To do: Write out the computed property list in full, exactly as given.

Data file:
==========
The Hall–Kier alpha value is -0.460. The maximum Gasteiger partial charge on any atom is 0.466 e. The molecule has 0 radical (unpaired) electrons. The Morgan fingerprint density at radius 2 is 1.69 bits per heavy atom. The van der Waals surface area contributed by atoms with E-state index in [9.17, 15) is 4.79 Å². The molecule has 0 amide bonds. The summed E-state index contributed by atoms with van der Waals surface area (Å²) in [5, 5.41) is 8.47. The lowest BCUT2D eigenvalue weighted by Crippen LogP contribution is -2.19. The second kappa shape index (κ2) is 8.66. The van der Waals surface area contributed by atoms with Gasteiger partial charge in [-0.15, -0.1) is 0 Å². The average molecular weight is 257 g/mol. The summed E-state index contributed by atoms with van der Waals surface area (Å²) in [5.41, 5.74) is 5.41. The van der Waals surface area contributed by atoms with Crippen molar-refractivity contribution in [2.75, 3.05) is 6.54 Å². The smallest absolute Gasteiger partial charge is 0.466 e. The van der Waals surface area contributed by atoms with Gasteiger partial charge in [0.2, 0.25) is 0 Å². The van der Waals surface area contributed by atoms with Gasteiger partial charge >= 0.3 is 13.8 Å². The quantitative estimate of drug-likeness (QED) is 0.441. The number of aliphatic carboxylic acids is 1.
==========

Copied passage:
The Hall–Kier alpha value is -0.460. The maximum Gasteiger partial charge on any atom is 0.466 e. The molecule has 0 radical (unpaired) electrons. The Morgan fingerprint density at radius 2 is 1.69 bits per heavy atom. The van der Waals surface area contributed by atoms with E-state index in [9.17, 15) is 4.79 Å². The molecule has 0 amide bonds. The summed E-state index contributed by atoms with van der Waals surface area (Å²) in [5, 5.41) is 8.47. The lowest BCUT2D eigenvalue weighted by Crippen LogP contribution is -2.19. The second kappa shape index (κ2) is 8.66. The van der Waals surface area contributed by atoms with Gasteiger partial charge in [-0.15, -0.1) is 0 Å². The average molecular weight is 257 g/mol. The summed E-state index contributed by atoms with van der Waals surface area (Å²) in [5.41, 5.74) is 5.41. The van der Waals surface area contributed by atoms with Crippen molar-refractivity contribution in [2.75, 3.05) is 6.54 Å². The smallest absolute Gasteiger partial charge is 0.466 e. The van der Waals surface area contributed by atoms with Gasteiger partial charge in [0.2, 0.25) is 0 Å². The van der Waals surface area contributed by atoms with Gasteiger partial charge >= 0.3 is 13.8 Å². The quantitative estimate of drug-likeness (QED) is 0.441. The number of aliphatic carboxylic acids is 1.